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Eur J Prev Cardiol. 2015 Oct;22(10):1354-62. doi: 10.1177/2047487314546825. Epub 2014 Aug 19.

Control of main risk factors after ischaemic stroke across Europe: data from the stroke-specific module of the EUROASPIRE III survey.

Author information

1
Institute of Clinical Epidemiology and Biometry and Comprehensive Heart Failure Center, University of Würzburg, Germany Clinical Trial Center Würzburg, University Hospital Würzburg, Germany.
2
Institute of Clinical Epidemiology and Biometry and Comprehensive Heart Failure Center, University of Würzburg, Germany.
3
Department of Neurology, Vivantes Klinikum Neukölln, Germany.
4
Department of Neurology, University of Münster, Germany.
5
Department of Internal Medicine, University Hospital Centre Zagreb, School of Medicine, University of Zagreb, Croatia.
6
Department of Preventive Cardiology, Institute for Clinical and Experimental Medicine, Prague, Czech Republic Center for Cardiovascular Prevention, Charles University Medical School I and Thomayer Hospital, Prague, Czech Republic.
7
Department of Neurology, University Hospital Center Zagreb, School of Medicine, University of Zagreb, Croatia.
8
Department of Medicine II University Hospital Pilsen, Czech Republic.
9
Department of Neurology, University of Krakow, Poland.
10
INSERM U970, Paris Cardiovascular Research Centre, University Paris Descartes, Paris, France.
11
Epidemiological Cancer Registry North Rhine-Westphalia, Münster, Germany Institute of Epidemiology and Social Medicine, University of Münster, Germany.
12
Institute of Epidemiology and Social Medicine, University of Münster, Germany keilu@uni-muenster.de.

Abstract

BACKGROUND:

Previous cross-sectional surveys in different European countries within the EUROASPIRE programme demonstrated a high prevalence of modifiable risk factors, unhealthy lifestyles and inadequate drug treatment in coronary heart disease patients. Comparable data for ischaemic stroke patients is lacking.

METHODS:

A stroke-specific study module was added to the EUROASPIRE III core survey. This cross-sectional multicentre survey included consecutive patients with first-ever ischaemic stroke from four European countries. Data were obtained from medical records, patient interviews and patient examinations within 6-36 months after the stroke event. Control of modifiable risk factors after stroke was evaluated against contemporary European guidelines.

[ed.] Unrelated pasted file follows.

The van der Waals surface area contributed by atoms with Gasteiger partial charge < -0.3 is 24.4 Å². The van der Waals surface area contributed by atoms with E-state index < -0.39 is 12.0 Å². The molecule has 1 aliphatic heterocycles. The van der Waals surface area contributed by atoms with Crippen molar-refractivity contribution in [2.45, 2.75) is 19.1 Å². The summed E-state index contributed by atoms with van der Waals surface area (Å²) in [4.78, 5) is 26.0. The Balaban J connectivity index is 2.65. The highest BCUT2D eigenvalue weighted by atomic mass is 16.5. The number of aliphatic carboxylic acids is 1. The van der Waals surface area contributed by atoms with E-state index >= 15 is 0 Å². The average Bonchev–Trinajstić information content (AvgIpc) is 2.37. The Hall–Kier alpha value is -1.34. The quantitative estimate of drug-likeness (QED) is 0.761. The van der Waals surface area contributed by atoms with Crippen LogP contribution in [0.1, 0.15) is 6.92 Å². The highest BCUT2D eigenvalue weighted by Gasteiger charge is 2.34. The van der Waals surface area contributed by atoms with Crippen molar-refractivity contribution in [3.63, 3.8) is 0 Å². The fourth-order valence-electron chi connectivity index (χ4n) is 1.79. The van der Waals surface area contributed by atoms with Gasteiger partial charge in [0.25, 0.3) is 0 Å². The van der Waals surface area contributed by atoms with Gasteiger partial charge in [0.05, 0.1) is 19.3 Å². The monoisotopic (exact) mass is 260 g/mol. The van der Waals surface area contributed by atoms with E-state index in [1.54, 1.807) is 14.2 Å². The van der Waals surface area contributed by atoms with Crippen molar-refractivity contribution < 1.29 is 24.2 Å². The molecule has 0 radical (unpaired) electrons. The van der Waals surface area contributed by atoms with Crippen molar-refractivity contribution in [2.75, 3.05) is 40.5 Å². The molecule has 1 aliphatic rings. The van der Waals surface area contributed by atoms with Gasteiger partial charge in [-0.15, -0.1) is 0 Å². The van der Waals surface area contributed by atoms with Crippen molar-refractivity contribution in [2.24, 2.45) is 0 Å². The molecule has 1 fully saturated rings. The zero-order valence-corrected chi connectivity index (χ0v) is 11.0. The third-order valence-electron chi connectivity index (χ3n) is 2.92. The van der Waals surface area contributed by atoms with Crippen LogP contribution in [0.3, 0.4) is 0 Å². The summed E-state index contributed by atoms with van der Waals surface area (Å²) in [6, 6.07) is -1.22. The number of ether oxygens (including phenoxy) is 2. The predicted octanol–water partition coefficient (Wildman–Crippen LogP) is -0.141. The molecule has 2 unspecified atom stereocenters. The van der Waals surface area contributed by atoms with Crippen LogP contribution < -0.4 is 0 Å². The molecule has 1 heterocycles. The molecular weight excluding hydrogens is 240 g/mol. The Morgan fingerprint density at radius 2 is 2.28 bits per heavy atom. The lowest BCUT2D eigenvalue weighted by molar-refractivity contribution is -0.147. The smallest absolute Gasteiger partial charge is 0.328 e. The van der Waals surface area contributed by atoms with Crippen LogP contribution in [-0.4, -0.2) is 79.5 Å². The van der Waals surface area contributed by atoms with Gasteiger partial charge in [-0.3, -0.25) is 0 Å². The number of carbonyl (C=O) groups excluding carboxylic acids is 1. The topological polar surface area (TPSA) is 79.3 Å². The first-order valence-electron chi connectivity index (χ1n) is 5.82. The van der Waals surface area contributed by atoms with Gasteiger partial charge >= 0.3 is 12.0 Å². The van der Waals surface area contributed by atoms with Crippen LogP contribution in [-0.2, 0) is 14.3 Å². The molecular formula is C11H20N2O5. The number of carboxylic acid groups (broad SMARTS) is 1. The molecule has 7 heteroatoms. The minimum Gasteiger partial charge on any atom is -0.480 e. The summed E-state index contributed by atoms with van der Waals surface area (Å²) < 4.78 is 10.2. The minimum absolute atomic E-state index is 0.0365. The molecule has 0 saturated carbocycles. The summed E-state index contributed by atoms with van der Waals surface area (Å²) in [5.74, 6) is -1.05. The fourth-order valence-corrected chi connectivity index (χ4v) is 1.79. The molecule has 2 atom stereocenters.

RESULTS:

A total of 881 patients was recruited. Median age was 66 years, 37.5% were female; average time from the stroke event to interview was 550 days. At the time of the interview, 17.6% of stroke patients smoked cigarettes, 35.5% had a body mass index ≥30 kg/m(2), 62.4% showed elevated blood pressure and 75.7% exhibited elevated LDL cholesterol levels. Antiplatelet drugs or oral anticoagulants were used by 87.2%, antihypertensive medication by 84.4% and statins by 56.8% of stroke patients. Among patients using antihypertensive drugs and lipid-lowering medication at the time of the interview, 34.3% and 34.4%, respectively, achieved target blood pressure and total cholesterol values according to current European guidelines.

CONCLUSION:

The EUROASPIRE III stroke-specific module shows that secondary prevention and risk factor control in patients after ischaemic stroke need to be improved in four European centres at the time of the study since about half of patients are not achieving risk factor targets defined in European guidelines.

KEYWORDS:

Cardiovascular disease; EUROASPIRE; risk factors; secondary prevention; stroke

PMID:
25139770
DOI:
10.1177/2047487314546825
[Indexed for MEDLINE]

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